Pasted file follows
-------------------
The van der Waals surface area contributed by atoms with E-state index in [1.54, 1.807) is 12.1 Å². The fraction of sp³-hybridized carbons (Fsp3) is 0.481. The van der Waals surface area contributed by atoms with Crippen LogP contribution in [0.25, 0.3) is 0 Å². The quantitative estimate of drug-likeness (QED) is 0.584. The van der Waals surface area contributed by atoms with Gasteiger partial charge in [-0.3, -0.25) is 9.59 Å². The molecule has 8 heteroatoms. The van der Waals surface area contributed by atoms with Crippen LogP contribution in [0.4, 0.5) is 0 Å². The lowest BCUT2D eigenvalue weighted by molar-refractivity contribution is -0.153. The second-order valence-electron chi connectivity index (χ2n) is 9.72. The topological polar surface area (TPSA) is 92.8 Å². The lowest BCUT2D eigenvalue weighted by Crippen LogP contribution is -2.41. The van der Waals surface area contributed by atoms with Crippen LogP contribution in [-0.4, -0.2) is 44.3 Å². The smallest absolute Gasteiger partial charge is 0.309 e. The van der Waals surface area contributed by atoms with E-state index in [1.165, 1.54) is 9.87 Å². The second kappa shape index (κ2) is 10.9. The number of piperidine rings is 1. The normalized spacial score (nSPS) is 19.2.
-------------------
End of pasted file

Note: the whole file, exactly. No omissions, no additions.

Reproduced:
The van der Waals surface area contributed by atoms with E-state index in [1.54, 1.807) is 12.1 Å². The fraction of sp³-hybridized carbons (Fsp3) is 0.481. The van der Waals surface area contributed by atoms with Crippen LogP contribution in [0.25, 0.3) is 0 Å². The quantitative estimate of drug-likeness (QED) is 0.584. The van der Waals surface area contributed by atoms with Gasteiger partial charge in [-0.3, -0.25) is 9.59 Å². The molecule has 8 heteroatoms. The van der Waals surface area contributed by atoms with Crippen LogP contribution in [0.4, 0.5) is 0 Å². The lowest BCUT2D eigenvalue weighted by molar-refractivity contribution is -0.153. The second-order valence-electron chi connectivity index (χ2n) is 9.72. The topological polar surface area (TPSA) is 92.8 Å². The lowest BCUT2D eigenvalue weighted by Crippen LogP contribution is -2.41. The van der Waals surface area contributed by atoms with Crippen LogP contribution in [-0.4, -0.2) is 44.3 Å². The smallest absolute Gasteiger partial charge is 0.309 e. The van der Waals surface area contributed by atoms with E-state index in [1.165, 1.54) is 9.87 Å². The second kappa shape index (κ2) is 10.9. The number of piperidine rings is 1. The normalized spacial score (nSPS) is 19.2.